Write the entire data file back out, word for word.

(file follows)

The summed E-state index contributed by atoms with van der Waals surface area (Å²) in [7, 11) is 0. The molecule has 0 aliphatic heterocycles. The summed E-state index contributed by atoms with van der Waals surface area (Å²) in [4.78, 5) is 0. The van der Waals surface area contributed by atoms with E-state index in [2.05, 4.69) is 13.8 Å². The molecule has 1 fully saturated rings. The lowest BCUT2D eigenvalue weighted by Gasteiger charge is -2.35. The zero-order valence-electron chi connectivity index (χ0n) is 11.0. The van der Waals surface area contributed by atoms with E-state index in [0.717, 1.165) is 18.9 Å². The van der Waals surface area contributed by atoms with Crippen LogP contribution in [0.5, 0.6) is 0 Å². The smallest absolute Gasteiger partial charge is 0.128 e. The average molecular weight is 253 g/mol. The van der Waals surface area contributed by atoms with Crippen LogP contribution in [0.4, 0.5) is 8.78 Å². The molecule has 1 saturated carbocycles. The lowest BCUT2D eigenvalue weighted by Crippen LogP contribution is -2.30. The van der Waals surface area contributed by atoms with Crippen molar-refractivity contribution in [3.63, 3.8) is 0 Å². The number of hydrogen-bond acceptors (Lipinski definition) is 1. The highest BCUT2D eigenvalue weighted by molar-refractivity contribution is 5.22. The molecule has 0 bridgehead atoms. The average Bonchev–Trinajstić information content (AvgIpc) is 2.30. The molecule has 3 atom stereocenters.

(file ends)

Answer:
The summed E-state index contributed by atoms with van der Waals surface area (Å²) in [7, 11) is 0. The molecule has 0 aliphatic heterocycles. The summed E-state index contributed by atoms with van der Waals surface area (Å²) in [4.78, 5) is 0. The van der Waals surface area contributed by atoms with E-state index in [2.05, 4.69) is 13.8 Å². The molecule has 1 fully saturated rings. The lowest BCUT2D eigenvalue weighted by Gasteiger charge is -2.35. The zero-order valence-electron chi connectivity index (χ0n) is 11.0. The van der Waals surface area contributed by atoms with E-state index in [0.717, 1.165) is 18.9 Å². The van der Waals surface area contributed by atoms with Crippen LogP contribution in [0.5, 0.6) is 0 Å². The smallest absolute Gasteiger partial charge is 0.128 e. The average molecular weight is 253 g/mol. The van der Waals surface area contributed by atoms with Crippen LogP contribution in [0.4, 0.5) is 8.78 Å². The molecule has 1 saturated carbocycles. The lowest BCUT2D eigenvalue weighted by Crippen LogP contribution is -2.30. The van der Waals surface area contributed by atoms with Crippen molar-refractivity contribution in [3.63, 3.8) is 0 Å². The number of hydrogen-bond acceptors (Lipinski definition) is 1. The highest BCUT2D eigenvalue weighted by molar-refractivity contribution is 5.22. The molecule has 0 bridgehead atoms. The average Bonchev–Trinajstić information content (AvgIpc) is 2.30. The molecule has 3 atom stereocenters.